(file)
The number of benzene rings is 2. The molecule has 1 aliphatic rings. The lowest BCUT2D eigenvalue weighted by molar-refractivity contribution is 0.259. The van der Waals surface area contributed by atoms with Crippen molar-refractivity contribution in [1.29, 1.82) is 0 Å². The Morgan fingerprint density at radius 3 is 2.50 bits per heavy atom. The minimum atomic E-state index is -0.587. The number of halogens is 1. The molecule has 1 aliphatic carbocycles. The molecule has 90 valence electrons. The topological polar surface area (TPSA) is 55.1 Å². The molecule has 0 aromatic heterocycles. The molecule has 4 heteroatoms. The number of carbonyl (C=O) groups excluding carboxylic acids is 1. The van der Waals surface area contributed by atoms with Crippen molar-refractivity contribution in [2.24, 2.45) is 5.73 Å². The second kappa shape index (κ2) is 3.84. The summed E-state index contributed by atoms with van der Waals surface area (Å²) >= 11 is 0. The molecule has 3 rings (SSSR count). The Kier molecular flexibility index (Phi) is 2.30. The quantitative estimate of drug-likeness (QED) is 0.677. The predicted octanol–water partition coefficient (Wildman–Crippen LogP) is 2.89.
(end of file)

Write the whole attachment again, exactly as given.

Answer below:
The number of benzene rings is 2. The molecule has 1 aliphatic rings. The lowest BCUT2D eigenvalue weighted by molar-refractivity contribution is 0.259. The van der Waals surface area contributed by atoms with Crippen molar-refractivity contribution in [1.29, 1.82) is 0 Å². The Morgan fingerprint density at radius 3 is 2.50 bits per heavy atom. The minimum atomic E-state index is -0.587. The number of halogens is 1. The molecule has 1 aliphatic carbocycles. The molecule has 90 valence electrons. The topological polar surface area (TPSA) is 55.1 Å². The molecule has 0 aromatic heterocycles. The molecule has 4 heteroatoms. The number of carbonyl (C=O) groups excluding carboxylic acids is 1. The van der Waals surface area contributed by atoms with Crippen molar-refractivity contribution in [2.24, 2.45) is 5.73 Å². The second kappa shape index (κ2) is 3.84. The summed E-state index contributed by atoms with van der Waals surface area (Å²) >= 11 is 0. The molecule has 3 rings (SSSR count). The Kier molecular flexibility index (Phi) is 2.30. The quantitative estimate of drug-likeness (QED) is 0.677. The predicted octanol–water partition coefficient (Wildman–Crippen LogP) is 2.89.